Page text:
To do that, I downloaded the FontReg.exe tool on my Desktop (change the path in the Install_fonts.cmd file if it is located somewhere else) and I used it in a Install_fonts.cmd batch script like the following, located in root_folder (change also its name in the Install_fonts.cmd file, if different):

@echo off
set back=%cd%
for /d %%i in (%USERPROFILE%\Desktop\root_folder\*) do (
cd "%%i"
echo current directory:
cd
start /wait %USERPROFILE%\Desktop\fontreg-2.1.3-redist\bin.x86-64\FontReg.exe /move
timeout /t 1 /nobreak >nul
)
cd %back%
echo Process completed!
pause

So, you have to run Install_fonts.cmd into root_folder as administrator, to automate the fonts installation process.

Cheers

0

To supplement the first answer for Windows 10, you need to copy the fonts to C:\Windows\Fonts and then also add to the following windows registry location for EACH font you have.

HKLM\SOFTWARE\Microsoft\Windows NT\CurrentVersion\Fonts
HKLM\SOFTWARE\WOW6432Node\Microsoft\Windows NT\CurrentVersion\Fonts

Ex. From first answer:

reg add "HKLM\SOFTWARE\Microsoft\Windows NT\CurrentVersion\Fonts" /v "FontName (TrueType)" /t REG_SZ /d FontName.ttf /f

reg add "HKLM\SOFTWARE\WOW6432Node\Microsoft\Windows NT\CurrentVersion\Fonts" /v "FontName (TrueType)" /t REG_SZ /d FontName.ttf /f

Only adding to HKLM\SOFTWARE\Microsoft\Windows NT\CurrentVersion\Fonts did not work for me.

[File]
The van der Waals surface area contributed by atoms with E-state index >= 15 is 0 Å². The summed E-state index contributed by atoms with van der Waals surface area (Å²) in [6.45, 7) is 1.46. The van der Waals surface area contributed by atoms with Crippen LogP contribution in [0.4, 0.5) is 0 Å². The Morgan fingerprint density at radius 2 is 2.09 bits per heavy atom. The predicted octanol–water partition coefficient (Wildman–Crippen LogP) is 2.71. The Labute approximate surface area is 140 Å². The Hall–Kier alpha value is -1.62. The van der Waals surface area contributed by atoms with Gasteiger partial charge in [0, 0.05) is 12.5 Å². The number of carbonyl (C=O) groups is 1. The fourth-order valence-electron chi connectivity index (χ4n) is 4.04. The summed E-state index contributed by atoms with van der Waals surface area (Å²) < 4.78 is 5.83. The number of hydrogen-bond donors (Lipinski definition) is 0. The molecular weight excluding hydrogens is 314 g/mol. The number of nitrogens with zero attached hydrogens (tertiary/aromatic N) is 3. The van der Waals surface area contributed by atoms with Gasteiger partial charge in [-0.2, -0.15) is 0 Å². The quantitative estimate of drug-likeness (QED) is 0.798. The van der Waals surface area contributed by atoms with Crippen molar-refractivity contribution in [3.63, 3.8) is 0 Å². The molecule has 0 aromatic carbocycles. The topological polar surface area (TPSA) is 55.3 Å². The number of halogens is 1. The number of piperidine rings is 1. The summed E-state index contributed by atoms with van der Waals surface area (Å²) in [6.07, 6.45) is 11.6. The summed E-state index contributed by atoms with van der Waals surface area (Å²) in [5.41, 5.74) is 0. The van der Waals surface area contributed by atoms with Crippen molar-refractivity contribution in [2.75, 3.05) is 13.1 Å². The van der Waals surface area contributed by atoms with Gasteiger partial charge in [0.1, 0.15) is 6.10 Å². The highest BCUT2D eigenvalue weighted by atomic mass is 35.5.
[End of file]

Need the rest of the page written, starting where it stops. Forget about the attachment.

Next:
Make sure to find the actual font name. You can find that out by manually clicking on each font or adding it manually to registry first to find out the actual name that gets added and then update your batch file.

1
  • Adding the commands to add the new fonts to the Windows Registry would seriously improve your answer.
    – zx485
    Jul 19, 2021 at 19:49
0

FontReg fixed the issue for me: http://code.kliu.org/misc/fontreg/

Command Line: FontReg.exe /copy

-1

You didn't list your Windows version, but I assume you're running Vista or 7. Copying to that directory requires administrative privileges. Try what you did again, but use an Elevated Command Prompt instad this time.

1
  • 4
    He said that the copy succeeded. If permissions were preventing him from successfully copying there, it would have told him that the copy failed, so this probably isn't the problem.
    – nhinkle
    Dec 21, 2010 at 21:33
-1

I spent a lot of time to find a way for installing font without restart. Finally I found this: ClickFont. It's an easy and exact solution.

ClickFont allows easy installation of TrueType, OpenType and PostScript fonts with just two mouse clicks, from anywhere in the system. All it takes is a right-click on a font or folder.